where i lived, and what i lived for


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I have set a goal for myself that in September or October 2015, I will hike the entire length of the Batona Trail – a 50-mile hiking trail through the Pine Barrens of Southern New Jersey.

Batona Trail Map

I will, of course, need to find someone to do it with me – hiking alone for 3 days in the Pine Barrens is not exactly something I feel ready to do. A few friends who have shown some interest, so we’ll see how that works out.

I started prepping today by taking a short hike around Pakim Pond in Woodland, NJ. It was a beautiful day, sunny & warm, low humidity. We hiked the Cranberry Trail, an well-blazed and wonderfully kept trail that is ADA-accessible. The woods were quiet and we spotted a Northern Fence Lizard rustling up a tree next to the trail, a pair of butterflies hanging out by the pond, an assortment of birds, some sheep laurel, and the loveliest pine cones I’ve ever seen.


It was a good day.


NaPoMo, Day 7



This morning I woke up to the smell of forest fire. The Pine Barrens were on fire again, and something called a temperature inversion meant that you could smell the fire all the way up to New York City. The air was hazy and smelled like summer camp. 

The fire is under control now – local news is reporting 100% containment. 

Day 7

Rachel’s Poem at the PFFA: Mere-Exposure Effect
Someone Else’s Awesome Poem: Tawni Vee Waters, “From Isis to Osiris On the Day She Found His Head”

NaPoMo, Days 4 & 5


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Today is April 5. Today is the day Kurt Cobain died. Today is also the day Layne Staley died. 

I came of age in the 90s – I learned about sadness, about anger, about love and greed and jealousy and compassion in the decade where political correctness was a trend, where the slacker generation was trying to figure out what to do with the frustration and discouragement they felt. Nirvana, Pearl Jam and Soundgarden opened up music for me in a new way, and I will be forever grateful for that. 

But Alice In Chains spoke to me in a way the others didn’t.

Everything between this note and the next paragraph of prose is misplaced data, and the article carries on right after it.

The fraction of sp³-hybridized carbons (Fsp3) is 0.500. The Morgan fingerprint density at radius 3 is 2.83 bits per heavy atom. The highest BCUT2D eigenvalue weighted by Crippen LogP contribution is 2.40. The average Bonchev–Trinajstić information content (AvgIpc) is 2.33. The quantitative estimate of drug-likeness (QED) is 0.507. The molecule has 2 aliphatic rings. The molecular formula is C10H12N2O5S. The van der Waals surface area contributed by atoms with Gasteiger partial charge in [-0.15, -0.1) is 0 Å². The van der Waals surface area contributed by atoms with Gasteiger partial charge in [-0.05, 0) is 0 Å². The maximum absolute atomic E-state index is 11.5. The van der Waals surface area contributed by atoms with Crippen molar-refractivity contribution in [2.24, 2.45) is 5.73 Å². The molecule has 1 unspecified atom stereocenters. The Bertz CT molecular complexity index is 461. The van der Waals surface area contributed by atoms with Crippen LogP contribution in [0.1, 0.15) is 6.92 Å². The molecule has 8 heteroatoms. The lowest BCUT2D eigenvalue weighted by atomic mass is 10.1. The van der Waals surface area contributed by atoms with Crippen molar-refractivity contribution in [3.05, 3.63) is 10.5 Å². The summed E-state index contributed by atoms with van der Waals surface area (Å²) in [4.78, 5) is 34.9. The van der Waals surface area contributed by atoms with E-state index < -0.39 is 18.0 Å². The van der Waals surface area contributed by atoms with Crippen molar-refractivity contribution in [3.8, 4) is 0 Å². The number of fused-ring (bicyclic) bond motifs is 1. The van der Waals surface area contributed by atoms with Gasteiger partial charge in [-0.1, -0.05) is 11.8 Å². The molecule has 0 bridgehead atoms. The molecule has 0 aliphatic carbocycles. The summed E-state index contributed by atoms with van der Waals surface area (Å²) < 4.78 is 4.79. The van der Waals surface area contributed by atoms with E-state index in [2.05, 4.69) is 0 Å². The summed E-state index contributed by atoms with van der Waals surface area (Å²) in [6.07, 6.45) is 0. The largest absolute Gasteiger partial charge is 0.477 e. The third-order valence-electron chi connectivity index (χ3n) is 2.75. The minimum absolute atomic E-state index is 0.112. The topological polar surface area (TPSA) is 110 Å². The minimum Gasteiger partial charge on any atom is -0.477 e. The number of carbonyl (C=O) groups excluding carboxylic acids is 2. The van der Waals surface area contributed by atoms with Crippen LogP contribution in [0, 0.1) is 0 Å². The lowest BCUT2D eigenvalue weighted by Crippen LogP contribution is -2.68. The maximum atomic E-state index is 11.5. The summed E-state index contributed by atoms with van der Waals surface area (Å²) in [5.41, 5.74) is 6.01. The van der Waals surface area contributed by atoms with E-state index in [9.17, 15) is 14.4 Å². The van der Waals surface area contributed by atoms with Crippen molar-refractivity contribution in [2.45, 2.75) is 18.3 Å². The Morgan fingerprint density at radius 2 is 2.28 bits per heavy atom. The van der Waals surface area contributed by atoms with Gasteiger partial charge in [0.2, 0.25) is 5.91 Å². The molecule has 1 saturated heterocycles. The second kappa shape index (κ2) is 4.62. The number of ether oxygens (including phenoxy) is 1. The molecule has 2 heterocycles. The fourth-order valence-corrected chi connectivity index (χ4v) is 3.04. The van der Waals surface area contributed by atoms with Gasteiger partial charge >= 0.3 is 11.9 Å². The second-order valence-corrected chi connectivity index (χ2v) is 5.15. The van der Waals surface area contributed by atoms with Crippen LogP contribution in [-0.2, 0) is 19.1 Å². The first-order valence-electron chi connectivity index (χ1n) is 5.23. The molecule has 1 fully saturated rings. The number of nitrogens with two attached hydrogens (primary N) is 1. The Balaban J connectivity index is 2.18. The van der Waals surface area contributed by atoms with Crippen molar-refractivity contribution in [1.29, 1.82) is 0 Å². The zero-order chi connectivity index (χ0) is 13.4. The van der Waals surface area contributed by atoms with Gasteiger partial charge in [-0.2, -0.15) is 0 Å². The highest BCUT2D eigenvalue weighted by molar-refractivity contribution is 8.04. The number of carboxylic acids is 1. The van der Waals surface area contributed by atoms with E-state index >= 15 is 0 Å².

I was standing in my friend Anna’s living room when the news of Layne Staley’s death broke – I remember it scrolling across the screen and I was just heartbroken. I don’t often feel connected to celebrities – their lives are so unlike mine, and I recognize that they are not actually people I know, just people whose faces I see in the news. 12 years later, though, I am still devastated. Perhaps it’s simply because of the loneliness of Staley’s life at the end. But in listening to the AIC catalog, I realize now how incredibly anxious he was about life. And death. 

Oh Layne Staley we love you get up. 

Day 4: 

Rachel’s Poem at the PFFA: I Am What I Am: A Natural Disaster
Someone Else’s Awesome Poem: Frank O’Hara’s “Poem [Lana Turner Has Collapsed!]”

Day 5: 

Rachel’s Poem at the PFFA: In the Box
Someone Else’s Awesome Poem: Frank O’Hara’s “The Day Lady Died”

ready to strike



I returned home Friday from the week-long Krav Maga training course. It was intense and difficult, and I won’t find out if I passed until sometime later this week. I am proud of myself, though, for completing the program – pass or fail, I finished the week without quitting and I gave it everything I had in me. I learned a lot from the course about teaching, about Krav, and about myself.

During the week, I received a publication acceptance – Clipper Ship Hauling Songs, a new online journal, took three of my poems, including “How You Learn to Fight.” I wrote this poem about 2 years ago, shortly after beginning my Krav training. I wanted to capture the change I felt, the strength and the sense of diminishing vulnerability. It felt so fitting to receive this acceptance in the midst of my Krav training.

You can read the new poems here.

so that one may walk in peace


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In three weeks, I’ll be departing for a week-long intensive training course in Krav Maga. The goal of the course is to be certified to instruct classes. If I am successful, I will be permitted to teach Level 1 (yellow belt) classes at the school where I train. 

My contract is signed. My hotel is booked. I have a handful of krav t shirts and plenty of gear (gloves, pads, mouth guards, etc.). I have spent the past several weeks preparing for the teaching portion of the course by attending a special class intended to reinforce our teaching skills. I will go to this class a few more times, in addition to the physical training I’m doing. 

All that’s really left to do is to go there. 

I have an idea of what to expect there. The week will be, essentially, 40+ hours of physical workouts, culminating in a 4(ish)-hour test on all the level 1 techniques, and a 2(ish)-hour test on my ability to teach those techniques. It will likely be one of the most difficult things I ever do in my life, both physically and mentally challenging.

I am excited.

I am terrified.

I know what I need to work on. 

I am confident that I can do this.